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By Todd G. Dickson
Las Cruces Bulletin
The Las Cruces City Council gave the go ahead Tuesday, Jan. 20, for officials to begin talks about the Convention & Visitors Bureau (CVB) resurrecting the White Sands International Film Festival.
Organizers of the film festival recently announced that the volunteer-driven annual film festival couldn’t afford to keep going. The film festival was started 10 years ago in Alamogordo, but soon movedto Las Cruces to draw more films, audiences and visiting stars.
After hearing the news, Las Cruces Mayor Ken Miyagishima quickly drafted a resolution to have city officials begin talks about CVB backing the event, which he said draws visitors and attention to Las Cruces. Miyagishima even suggested changing the festival’s name to clarify it is held in Las Cruces.
“I think having White Sands in the name was part
of the problem for the festival,” he said. “People confused it with White Sands Missile Range.”
Mayor Pro Tem Greg Smith said he opposed the name change because the White Sands film festival had gained a following and the name made it a more regional event. But Smith added he was concerned the city may run into the same financial difficulties that plagued the festival in the past Councillor Gill Sorg said he felt the festival supports the regional efforts to attract more of the film industry to southern New Mexico and Las Cruces. Perhaps the name of Las Cruces could beadded to the White Sands festival name, he said.
When asked about the cost of putting on the film festival, David Dollahon, director of the city’s Community and Cultural Services Department, said he didn’t have that answer, but talks with former festival organizers should provide those figures, which would be shared with the council at a later date.
Councillor Nathan Small said he felt the film festival complemented the city’s other events, such as the Country Music Festival. Dollahon said CVB sponsors the Country Music Festival and aims to sponsor four “signature” events a year, and the film festival could be one of those.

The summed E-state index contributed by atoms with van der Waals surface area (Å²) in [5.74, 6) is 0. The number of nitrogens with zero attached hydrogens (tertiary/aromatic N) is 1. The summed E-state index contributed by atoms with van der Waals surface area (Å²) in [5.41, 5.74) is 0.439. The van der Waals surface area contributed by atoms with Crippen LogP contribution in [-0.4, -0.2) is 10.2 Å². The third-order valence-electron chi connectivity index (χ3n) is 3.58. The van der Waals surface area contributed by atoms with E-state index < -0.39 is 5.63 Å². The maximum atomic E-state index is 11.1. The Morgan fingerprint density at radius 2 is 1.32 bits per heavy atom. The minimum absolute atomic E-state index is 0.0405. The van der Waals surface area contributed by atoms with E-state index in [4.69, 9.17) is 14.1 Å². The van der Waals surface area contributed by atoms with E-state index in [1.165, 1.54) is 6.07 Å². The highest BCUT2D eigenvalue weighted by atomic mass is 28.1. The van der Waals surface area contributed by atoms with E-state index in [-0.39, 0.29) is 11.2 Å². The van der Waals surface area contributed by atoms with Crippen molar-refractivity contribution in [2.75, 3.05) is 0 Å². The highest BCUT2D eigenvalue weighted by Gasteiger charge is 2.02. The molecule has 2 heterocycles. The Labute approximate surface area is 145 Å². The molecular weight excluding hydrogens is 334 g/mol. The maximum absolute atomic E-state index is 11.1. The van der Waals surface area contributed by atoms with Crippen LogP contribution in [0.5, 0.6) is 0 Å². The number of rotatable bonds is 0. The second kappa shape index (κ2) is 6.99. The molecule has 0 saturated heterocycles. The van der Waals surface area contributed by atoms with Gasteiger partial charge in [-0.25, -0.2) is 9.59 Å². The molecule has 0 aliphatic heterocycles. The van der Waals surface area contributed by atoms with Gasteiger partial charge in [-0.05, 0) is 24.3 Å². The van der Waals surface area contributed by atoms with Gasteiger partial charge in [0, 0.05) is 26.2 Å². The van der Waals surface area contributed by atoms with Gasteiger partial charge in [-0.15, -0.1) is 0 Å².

Dollahon said he’s not ready to say what time of year the film festival wouldbe put on. That will depend on what works best in terms of room and venue availability, he said. It took a year and half for the CVB to plan the first Country Music Festival.
Councillor Ceil Levatino said she agreed it is a good idea to not rush into setting a date for the festival until officials know more.
Councillor Miguel Silva said he was only agreeable to looking into the possibility of the city taking on the film festival, but he wants to learn more about why the original nonprofit group had to discontinue the event.
Miyagishima said felt strongly that Las Cruces has to find a way to continue the film festival as part of its efforts to attract more film industry “It was great to have stars and filmmakers visiting the city for the festival,” he said.
Mark Steffen, a city resident, said putting on a successful event would require having paid staff committed to the project, in coordination with local volunteers. He encouraged city officials to talk to the film festival’s past directors, RossMarks and David Salcido, as well as seeking corporate sponsorship.
KC Cherkasky, a teacher at Alma d’arte Charter High School, said the film festival was an important educational opportunity for local students.
Todd G. Dickson may be reached at 680-1983 or email@example.com.
‘IthinkhavingWhiteSands inthenamewaspartofthe problem for the festival People confused it with WhiteSandsMissileRange.’
MAYOR KEN MIYAGISHIMA
Saying why he thinks Las Cruces should be added to the name of White Sands International Film Festival if the city resurrects it.